proliferation of D.U. arms has sparked concern at the United
Nations. Last August, Margaret Papandreou, the former first lady
of Greece, led a delegation to the U.N. calling for the lifting
of sanctions against Iraq and an investigation into Iraqi claims
of increased cancer rates in the Basra region that Iraqis
attribute to the 300 to 800 tons of D.U. left behind by U.S.
forces. The U.N.
Subcommission on Prevention of Discrimination and Protection of
Minorities passed a resolution that includes language
calling for a prohibition on the use of depleted uranium; only
the U.S. representative voted against it. The full U.N. Human
Rights Commission is now taking testimony on D.U. and is
expected to release a report sometime later this year.
DEAD CHILDREN, SICK SOLDIERS
The use of Depleted Uranium (DU) armour piercing shells by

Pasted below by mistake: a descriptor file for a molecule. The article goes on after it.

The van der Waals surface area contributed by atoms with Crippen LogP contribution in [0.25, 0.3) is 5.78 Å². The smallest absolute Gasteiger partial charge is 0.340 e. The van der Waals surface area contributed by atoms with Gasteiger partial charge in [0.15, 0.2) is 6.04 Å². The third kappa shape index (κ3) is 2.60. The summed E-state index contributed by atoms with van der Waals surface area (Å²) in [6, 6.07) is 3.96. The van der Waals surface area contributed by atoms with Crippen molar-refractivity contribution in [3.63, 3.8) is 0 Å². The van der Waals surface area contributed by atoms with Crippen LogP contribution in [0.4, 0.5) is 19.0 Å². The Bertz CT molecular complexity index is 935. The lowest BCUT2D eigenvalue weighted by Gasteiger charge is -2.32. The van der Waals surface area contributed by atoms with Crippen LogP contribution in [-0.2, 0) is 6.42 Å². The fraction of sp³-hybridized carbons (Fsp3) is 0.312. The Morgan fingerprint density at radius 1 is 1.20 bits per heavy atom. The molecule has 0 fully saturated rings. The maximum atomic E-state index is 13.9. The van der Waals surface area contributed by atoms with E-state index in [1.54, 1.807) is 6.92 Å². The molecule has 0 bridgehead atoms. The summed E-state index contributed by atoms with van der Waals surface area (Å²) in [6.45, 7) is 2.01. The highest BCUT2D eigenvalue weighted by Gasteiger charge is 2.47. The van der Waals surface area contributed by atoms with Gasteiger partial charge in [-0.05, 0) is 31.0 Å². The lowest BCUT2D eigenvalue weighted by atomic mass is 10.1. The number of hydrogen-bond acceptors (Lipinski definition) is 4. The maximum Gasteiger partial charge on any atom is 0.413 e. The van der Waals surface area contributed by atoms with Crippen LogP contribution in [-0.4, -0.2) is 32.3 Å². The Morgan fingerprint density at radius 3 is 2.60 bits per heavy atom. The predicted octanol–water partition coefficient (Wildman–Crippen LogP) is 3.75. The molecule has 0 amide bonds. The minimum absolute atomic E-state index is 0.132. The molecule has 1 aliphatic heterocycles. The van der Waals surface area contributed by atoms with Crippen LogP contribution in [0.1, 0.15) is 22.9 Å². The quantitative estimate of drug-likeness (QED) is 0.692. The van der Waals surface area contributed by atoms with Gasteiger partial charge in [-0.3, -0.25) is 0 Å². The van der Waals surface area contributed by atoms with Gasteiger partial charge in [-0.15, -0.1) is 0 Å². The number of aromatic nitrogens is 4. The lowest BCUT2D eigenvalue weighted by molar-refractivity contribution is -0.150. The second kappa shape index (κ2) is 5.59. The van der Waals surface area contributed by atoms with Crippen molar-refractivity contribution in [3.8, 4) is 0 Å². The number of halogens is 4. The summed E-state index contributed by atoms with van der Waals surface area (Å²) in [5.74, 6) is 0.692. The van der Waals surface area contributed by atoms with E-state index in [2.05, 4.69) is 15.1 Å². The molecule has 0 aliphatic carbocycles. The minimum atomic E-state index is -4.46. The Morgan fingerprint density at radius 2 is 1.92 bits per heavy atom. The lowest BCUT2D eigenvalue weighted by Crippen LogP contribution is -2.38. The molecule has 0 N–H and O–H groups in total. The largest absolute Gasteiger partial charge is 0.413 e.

U.S. forces in the 1991 Gulf War was uncovered by the German
professor, Dr. Siegwart-Horst Gunther. A survivor of world war
and internment in a Nazi concentration camp, Dr. Gunther is a
tireless campaigner in the struggle to highlight the
little-reported and ongoing human suffering resulting from the
Gulf War. We reprint a South movement interview of professor
Gunther in Nov 1995.
DAVID MULLER: Professor, I gather that Depleted Uranium is
a by-product of the nuclear enrichment industry. Is this
PROF. GUNTHER: Uranium ore, as found in nature, is a compound
which consists for the most part, of the isotope 238 and about
0.70% of the isotope 235. Now, as the isotope 235 alone is
fissionable and hence of use for the reactors, the uranium ore,
poor in that element, must be enriched. Such a process involves